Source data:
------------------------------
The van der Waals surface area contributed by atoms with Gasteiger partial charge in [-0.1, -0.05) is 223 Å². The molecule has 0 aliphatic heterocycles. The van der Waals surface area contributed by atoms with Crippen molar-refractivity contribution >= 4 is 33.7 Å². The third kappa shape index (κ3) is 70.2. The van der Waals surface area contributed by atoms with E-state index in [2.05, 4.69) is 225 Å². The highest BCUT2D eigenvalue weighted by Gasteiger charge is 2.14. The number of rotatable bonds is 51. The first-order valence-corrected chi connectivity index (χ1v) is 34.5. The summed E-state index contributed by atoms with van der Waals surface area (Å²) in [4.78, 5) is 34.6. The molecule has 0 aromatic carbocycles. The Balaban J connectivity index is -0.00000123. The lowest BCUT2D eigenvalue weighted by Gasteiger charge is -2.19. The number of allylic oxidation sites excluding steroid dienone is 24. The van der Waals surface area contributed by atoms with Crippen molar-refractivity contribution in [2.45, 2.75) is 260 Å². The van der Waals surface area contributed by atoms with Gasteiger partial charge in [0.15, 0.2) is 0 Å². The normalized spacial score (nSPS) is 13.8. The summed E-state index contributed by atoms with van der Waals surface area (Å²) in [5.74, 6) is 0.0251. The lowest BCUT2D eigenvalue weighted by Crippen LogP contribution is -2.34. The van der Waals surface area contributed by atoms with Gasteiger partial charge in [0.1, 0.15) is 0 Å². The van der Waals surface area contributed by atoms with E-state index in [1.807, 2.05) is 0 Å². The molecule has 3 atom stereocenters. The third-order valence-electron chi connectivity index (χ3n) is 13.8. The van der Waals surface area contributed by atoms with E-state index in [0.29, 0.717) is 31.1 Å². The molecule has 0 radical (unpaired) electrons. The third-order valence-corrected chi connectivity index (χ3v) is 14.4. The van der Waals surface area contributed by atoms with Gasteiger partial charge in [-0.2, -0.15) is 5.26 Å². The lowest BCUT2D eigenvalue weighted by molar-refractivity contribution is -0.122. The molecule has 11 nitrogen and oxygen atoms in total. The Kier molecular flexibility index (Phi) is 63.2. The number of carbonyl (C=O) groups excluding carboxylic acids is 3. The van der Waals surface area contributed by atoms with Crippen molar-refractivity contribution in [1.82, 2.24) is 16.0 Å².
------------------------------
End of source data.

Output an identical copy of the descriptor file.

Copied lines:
The van der Waals surface area contributed by atoms with Gasteiger partial charge in [-0.1, -0.05) is 223 Å². The molecule has 0 aliphatic heterocycles. The van der Waals surface area contributed by atoms with Crippen molar-refractivity contribution >= 4 is 33.7 Å². The third kappa shape index (κ3) is 70.2. The van der Waals surface area contributed by atoms with E-state index in [2.05, 4.69) is 225 Å². The highest BCUT2D eigenvalue weighted by Gasteiger charge is 2.14. The number of rotatable bonds is 51. The first-order valence-corrected chi connectivity index (χ1v) is 34.5. The summed E-state index contributed by atoms with van der Waals surface area (Å²) in [4.78, 5) is 34.6. The molecule has 0 aromatic carbocycles. The Balaban J connectivity index is -0.00000123. The lowest BCUT2D eigenvalue weighted by Gasteiger charge is -2.19. The number of allylic oxidation sites excluding steroid dienone is 24. The van der Waals surface area contributed by atoms with Crippen molar-refractivity contribution in [2.45, 2.75) is 260 Å². The van der Waals surface area contributed by atoms with Gasteiger partial charge in [0.15, 0.2) is 0 Å². The normalized spacial score (nSPS) is 13.8. The summed E-state index contributed by atoms with van der Waals surface area (Å²) in [5.74, 6) is 0.0251. The lowest BCUT2D eigenvalue weighted by Crippen LogP contribution is -2.34. The van der Waals surface area contributed by atoms with Gasteiger partial charge in [0.1, 0.15) is 0 Å². The van der Waals surface area contributed by atoms with E-state index in [1.807, 2.05) is 0 Å². The molecule has 3 atom stereocenters. The third-order valence-electron chi connectivity index (χ3n) is 13.8. The van der Waals surface area contributed by atoms with E-state index in [0.29, 0.717) is 31.1 Å². The molecule has 0 radical (unpaired) electrons. The third-order valence-corrected chi connectivity index (χ3v) is 14.4. The van der Waals surface area contributed by atoms with Gasteiger partial charge in [-0.2, -0.15) is 5.26 Å². The lowest BCUT2D eigenvalue weighted by molar-refractivity contribution is -0.122. The molecule has 11 nitrogen and oxygen atoms in total. The Kier molecular flexibility index (Phi) is 63.2. The number of carbonyl (C=O) groups excluding carboxylic acids is 3. The van der Waals surface area contributed by atoms with Crippen molar-refractivity contribution in [1.82, 2.24) is 16.0 Å².